Medical Devices

Breast Implant Surgery


Breast Implant Surgery

Breast implant surgery can be performed in a hospital, surgery center or doctor’s office. Breast implant surgery patients may have to stay overnight in the hospital (inpatient surgery) or may be able to go home afterward (outpatient surgery). The surgery can be done under local anesthesia, where the patient remains awake and only the breast is numbed to block the pain, or under general anesthesia, where medicine is given to make the patient sleep. Most women receive general anesthesia for this surgery. Breast implant surgery can last from one to several hours depending on the procedure and personal circumstances.

If the surgery is done in a hospital, the length of the hospital stay will vary based on the type of surgery, the development of any complications after surgery and your general health. The length of the hospital stay may also depend on the type of coverage your insurance provides.


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Surgical Consultation

Female patient talking with a doctor and nurse.Before surgery you should have a consultation with your surgeon. Be prepared to ask questions about the surgeon’s experience, your surgery and expected outcomes. The FDA has provided a list of questions that may help guide your discussion. The surgeon should be able to discuss whether you are a good candidate for breast implants, the different type of implants, options for size, shape and placement based on your particular circumstances, as well as the risks and benefits of implant surgery. The surgeon should also be able to provide you with before and after pictures of other patients to help you better understand your expectations and potential outcomes from surgery.

During the consultation you will need to discuss your medical history, including any medical conditions or drug allergies you may have. You should also discuss any previous surgeries you’ve had, especially to the breast, and what drugs you are currently taking, including supplements, herbal and over-the-counter (OTC) medications.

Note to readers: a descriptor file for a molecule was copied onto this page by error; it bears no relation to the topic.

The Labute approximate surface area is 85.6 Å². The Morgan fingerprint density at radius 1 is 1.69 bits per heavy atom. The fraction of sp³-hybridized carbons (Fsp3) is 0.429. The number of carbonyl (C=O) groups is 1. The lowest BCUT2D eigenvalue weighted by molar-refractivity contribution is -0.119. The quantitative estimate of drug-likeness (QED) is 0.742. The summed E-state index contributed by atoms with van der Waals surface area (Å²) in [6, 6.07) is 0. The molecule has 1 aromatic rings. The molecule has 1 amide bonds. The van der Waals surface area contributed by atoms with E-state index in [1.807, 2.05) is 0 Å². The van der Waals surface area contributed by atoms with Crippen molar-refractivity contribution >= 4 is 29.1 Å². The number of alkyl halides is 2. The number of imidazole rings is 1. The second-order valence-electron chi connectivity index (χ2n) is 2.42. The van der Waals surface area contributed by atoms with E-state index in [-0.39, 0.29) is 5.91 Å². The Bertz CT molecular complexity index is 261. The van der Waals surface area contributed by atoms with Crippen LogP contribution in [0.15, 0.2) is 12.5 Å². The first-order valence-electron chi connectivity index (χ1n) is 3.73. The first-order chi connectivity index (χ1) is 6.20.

It is important to tell the surgeon if you think you may be pregnant.

If you are undergoing breast implant surgery for reconstruction, you will also need to speak with your surgeon about your personal circumstances, including being treated with chemotherapy and/or radiation therapy, as these can affect your risks of complication and the appearance of the reconstructed breast. The surgeon should also speak to you about the amount of breast tissue that will remain after surgery and future screening for breast implant ruptures and breast cancer.

During the consultation be sure to ask the surgeon for a copy of the patient labeling for the breast implant s/he plans to use. You have the right to request this information, and your physician is expected to provide it. Be sure to read the patient labeling entirely prior to surgery. It will provide you with information specific to your breast implants, including how to take care of them. Make sure you read and understand the informed consent form before you sign it.

Breast implant manufacturers are currently conducting clinical studies to evaluate new types of breast implants and to understand the long term experiences of women who receive breast implants. If you are interested in participating in a clinical study, be sure to ask your surgeon what specific steps you will need to take.


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Before Surgery

Your surgeon may ask that you have a mammogram or breast X-rays prior to surgery in order to identify any breast abnormality and so the surgeon has a preoperative image of your breast tissue.

You will usually be asked to not eat or drink anything after midnight the night before surgery and to bring loose clothing, including a loose-fitting bra without underwire, to wear after surgery. If you are going home the same day as the surgery, you will need to plan for someone to drive you home.

Your surgeon should discuss with you the extent of surgery, the estimated time it will take and how they plan to treat for pain and nausea.


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During Surgery

Once you have been given anesthesia and it has taken effect, the surgeon will make an incision (cut) in one of the following areas:

  • along the underside of your breast (inframammary)
  • under your arm (transaxillary)
  • around the nipple (periareolar)
  • through the mastectomy scar (for reconstruction)

The FDA-approved labeling warns surgeons NOT to place breast implants through the belly-button (peri-umbilical approach).

Female torso showing three incision points: under arm transaxillary incision, breast fold inframammary incision, and around nipple periareolar incision.
Illustration from INAMED Patient Labeling.

A woman covering her breasts with her hands, showing a small incision scar on the underside of the breast.The location of the incision can affect how visible the scars are, as well as any complications you may experience after surgery.